From now on I intend to be completely honest with my colleagues, both current and future. I’m done with pretending to be someone I’m not, and you can either take it or leave it. We’re all unique individuals with our own stories of perseverance, and we should lift each other up – not bring each other down.

IMG_3450

Photo credits – maison.chloeyeur & hautepunchmag

When stress subsides, the other senses soar…

IMG_3983

Last year – my year from hell, I got into the habit of eating frozen bought chicken kiev’s with mashed potato nearly every week night. Bland, carb loaded and devoid of many nutrients, but it was easy. Lazy – yes, but easy. And at that stage in my life I had pretty much stopped caring about a lot of things, one of those being my interest in cooking and eating healthy. You see when stress takes over every inch of your body, you simply become focused on making it through the day. You don’t care about whether your dinner that night is going to be interesting, delicious or challenging to make. In fact I was shovelling my dinner down so quickly that I didn’t even register what I was doing, all so I could shower and get back into bed. As I slowly unwind this year I’ve found myself becoming interested in cooking again, and I’m really excited.

They say that your gut is your second mind and I wouldn’t have believed them until last year, when I experienced just how intrinsically linked the stomach and your mind really are. I was completely burnt out from my job, stressed to the max and experiencing daily stomach cramps, headaches and bloating. I would get home and need to lay down for hours just to let the pain in my stomach subside, and I had no idea what was wrong with me at that point. I got blood tests, scans, urine samples… the lot. I finally decided to try a gluten free diet, which I have been doing for about a year now. I can honestly say this helped a lot at the time, however I would notice that after particularly stressful days I would still be doubled over in pain. After much reading and investigation, I realised that when the body is stressed and in that ‘fight or flight’ mode, your digestive system basically switches off. This is because the body is literally panicking and preparing for action, in situations where it most definitely doesn’t need to be worried. So when I was fuelling my body with wheat products which are already difficult to digest, coupled with my inactive and stressed out digestive system, it was simply a recipe for disaster.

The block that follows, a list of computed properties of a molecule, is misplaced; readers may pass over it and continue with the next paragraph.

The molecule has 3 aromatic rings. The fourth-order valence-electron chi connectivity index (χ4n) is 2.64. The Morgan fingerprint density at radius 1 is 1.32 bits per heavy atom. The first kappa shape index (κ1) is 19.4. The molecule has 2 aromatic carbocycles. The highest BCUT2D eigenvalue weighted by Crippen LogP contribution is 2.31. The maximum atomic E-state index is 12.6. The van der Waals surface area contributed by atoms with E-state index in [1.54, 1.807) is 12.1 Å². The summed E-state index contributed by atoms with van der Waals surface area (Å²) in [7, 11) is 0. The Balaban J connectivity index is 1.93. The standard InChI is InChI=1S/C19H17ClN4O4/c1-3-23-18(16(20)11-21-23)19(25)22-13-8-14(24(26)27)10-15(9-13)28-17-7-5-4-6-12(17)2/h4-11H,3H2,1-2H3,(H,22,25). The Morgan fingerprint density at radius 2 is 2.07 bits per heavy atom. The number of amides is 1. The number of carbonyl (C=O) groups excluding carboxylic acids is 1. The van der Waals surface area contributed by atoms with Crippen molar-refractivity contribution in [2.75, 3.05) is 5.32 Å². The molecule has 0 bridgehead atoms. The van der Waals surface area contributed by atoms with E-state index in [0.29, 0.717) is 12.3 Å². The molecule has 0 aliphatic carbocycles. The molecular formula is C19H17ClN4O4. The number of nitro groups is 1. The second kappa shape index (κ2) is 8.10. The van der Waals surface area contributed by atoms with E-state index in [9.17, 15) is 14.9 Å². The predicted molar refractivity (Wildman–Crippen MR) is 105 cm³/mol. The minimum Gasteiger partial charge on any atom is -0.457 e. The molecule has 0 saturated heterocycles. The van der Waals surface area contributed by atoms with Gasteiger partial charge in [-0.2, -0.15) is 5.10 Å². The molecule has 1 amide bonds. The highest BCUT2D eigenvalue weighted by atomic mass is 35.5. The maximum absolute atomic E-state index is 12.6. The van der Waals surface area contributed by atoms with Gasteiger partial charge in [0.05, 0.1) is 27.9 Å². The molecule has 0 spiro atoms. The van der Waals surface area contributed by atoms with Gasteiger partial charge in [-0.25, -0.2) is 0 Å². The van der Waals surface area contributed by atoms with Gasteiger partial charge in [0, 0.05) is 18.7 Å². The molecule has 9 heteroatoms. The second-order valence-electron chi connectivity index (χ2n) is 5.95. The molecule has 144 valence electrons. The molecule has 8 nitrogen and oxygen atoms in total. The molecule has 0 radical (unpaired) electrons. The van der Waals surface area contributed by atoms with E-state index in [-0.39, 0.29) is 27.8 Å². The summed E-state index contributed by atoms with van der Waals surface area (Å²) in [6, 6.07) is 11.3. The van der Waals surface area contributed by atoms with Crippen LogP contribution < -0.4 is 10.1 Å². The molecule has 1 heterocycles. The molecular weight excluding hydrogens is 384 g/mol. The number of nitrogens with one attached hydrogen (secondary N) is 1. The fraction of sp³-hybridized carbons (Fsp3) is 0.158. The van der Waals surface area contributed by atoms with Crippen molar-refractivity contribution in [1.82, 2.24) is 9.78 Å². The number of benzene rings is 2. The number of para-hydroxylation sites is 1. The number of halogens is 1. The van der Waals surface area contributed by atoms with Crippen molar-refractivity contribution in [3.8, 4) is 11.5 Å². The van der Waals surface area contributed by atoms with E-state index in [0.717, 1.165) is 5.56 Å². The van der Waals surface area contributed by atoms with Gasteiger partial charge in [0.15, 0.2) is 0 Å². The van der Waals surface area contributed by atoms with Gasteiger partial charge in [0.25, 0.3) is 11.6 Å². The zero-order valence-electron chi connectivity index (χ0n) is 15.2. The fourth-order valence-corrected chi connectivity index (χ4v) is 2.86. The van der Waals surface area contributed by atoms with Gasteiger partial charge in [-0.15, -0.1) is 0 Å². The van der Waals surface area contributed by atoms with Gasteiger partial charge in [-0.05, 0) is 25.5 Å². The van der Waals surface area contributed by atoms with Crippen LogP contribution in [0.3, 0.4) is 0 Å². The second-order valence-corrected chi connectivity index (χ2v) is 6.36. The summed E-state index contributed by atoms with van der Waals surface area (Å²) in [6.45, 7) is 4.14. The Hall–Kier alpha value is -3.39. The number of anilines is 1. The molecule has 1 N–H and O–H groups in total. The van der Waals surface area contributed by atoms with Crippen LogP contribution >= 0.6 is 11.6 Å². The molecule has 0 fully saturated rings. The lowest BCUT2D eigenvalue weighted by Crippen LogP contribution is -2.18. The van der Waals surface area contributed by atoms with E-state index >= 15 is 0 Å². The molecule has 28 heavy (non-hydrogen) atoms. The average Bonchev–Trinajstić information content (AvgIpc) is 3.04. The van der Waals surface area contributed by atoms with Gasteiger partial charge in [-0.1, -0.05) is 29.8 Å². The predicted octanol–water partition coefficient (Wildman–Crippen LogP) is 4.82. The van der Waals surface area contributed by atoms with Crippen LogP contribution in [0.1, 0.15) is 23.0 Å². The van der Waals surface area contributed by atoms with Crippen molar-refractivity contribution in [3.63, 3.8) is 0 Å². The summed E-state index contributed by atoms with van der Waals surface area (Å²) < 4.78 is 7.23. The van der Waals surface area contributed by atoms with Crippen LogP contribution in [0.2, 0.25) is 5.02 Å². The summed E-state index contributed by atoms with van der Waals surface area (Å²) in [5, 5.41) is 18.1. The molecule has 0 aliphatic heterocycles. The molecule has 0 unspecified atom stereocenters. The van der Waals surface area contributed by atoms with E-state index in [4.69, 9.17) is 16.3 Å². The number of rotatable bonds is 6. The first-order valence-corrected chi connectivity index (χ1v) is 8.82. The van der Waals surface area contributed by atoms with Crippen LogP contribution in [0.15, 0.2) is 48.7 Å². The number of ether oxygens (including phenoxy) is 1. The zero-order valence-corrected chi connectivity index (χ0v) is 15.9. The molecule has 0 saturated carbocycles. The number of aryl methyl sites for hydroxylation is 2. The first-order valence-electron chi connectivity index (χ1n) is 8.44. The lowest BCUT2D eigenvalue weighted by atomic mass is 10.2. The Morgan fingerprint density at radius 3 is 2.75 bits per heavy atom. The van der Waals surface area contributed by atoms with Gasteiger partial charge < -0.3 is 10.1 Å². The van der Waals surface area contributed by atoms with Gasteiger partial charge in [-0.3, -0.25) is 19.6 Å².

HOWEVER, after quitting this job in November and moving home to a caring, supportive environment I can honestly say that 5 months later my gut is making a comeback! I’ve dabbled with probiotics and expensive vitamins, cut out alcohol and caffeine, reduced my sugar intake and gone for bowen therapy and regular massages. Trust me, I’ve tried everything to get my body back on the mend. Over the last few weeks I’ve slowly been re-introducing regular old bread into the mix, pasta, biscuits, muffins and pancakes. Not because I want to eat these types of foods all the time, but because I believe balance is key – and I certainly don’t want to make myself completely intolerant to these food groups!

A few months ago I wasn’t even interested in going grocery shopping, I was content just eating whatever was in the cupboard. I was focused solely on getting through the day without feeling overwhelmed with anxiety, and this took all of my energy. Now I’m excited to start cooking again, experimenting with flavours and enjoying the kitchen. I’ve just made a lovely pesto filled with basil, pine nuts, garlic, lemon juice, olive oil and parmesan cheese. Delish!